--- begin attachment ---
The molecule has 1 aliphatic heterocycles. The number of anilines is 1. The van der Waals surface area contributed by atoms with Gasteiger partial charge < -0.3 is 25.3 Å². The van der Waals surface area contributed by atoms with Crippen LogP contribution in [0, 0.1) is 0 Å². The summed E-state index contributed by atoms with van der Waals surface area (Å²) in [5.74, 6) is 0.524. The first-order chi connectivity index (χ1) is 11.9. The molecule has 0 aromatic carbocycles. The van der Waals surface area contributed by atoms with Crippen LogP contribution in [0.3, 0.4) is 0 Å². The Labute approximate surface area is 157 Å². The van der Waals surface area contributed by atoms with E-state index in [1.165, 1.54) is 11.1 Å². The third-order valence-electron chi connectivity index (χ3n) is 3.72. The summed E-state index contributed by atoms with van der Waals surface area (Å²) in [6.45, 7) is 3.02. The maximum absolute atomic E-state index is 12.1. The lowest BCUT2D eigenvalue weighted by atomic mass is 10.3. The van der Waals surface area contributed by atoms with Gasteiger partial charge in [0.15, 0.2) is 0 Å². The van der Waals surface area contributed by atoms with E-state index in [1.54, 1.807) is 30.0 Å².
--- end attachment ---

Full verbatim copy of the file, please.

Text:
The molecule has 1 aliphatic heterocycles. The number of anilines is 1. The van der Waals surface area contributed by atoms with Gasteiger partial charge < -0.3 is 25.3 Å². The van der Waals surface area contributed by atoms with Crippen LogP contribution in [0, 0.1) is 0 Å². The summed E-state index contributed by atoms with van der Waals surface area (Å²) in [5.74, 6) is 0.524. The first-order chi connectivity index (χ1) is 11.9. The molecule has 0 aromatic carbocycles. The van der Waals surface area contributed by atoms with Crippen LogP contribution in [0.3, 0.4) is 0 Å². The Labute approximate surface area is 157 Å². The van der Waals surface area contributed by atoms with E-state index in [1.165, 1.54) is 11.1 Å². The third-order valence-electron chi connectivity index (χ3n) is 3.72. The summed E-state index contributed by atoms with van der Waals surface area (Å²) in [6.45, 7) is 3.02. The maximum absolute atomic E-state index is 12.1. The lowest BCUT2D eigenvalue weighted by atomic mass is 10.3. The van der Waals surface area contributed by atoms with Gasteiger partial charge in [0.15, 0.2) is 0 Å². The van der Waals surface area contributed by atoms with E-state index in [1.54, 1.807) is 30.0 Å².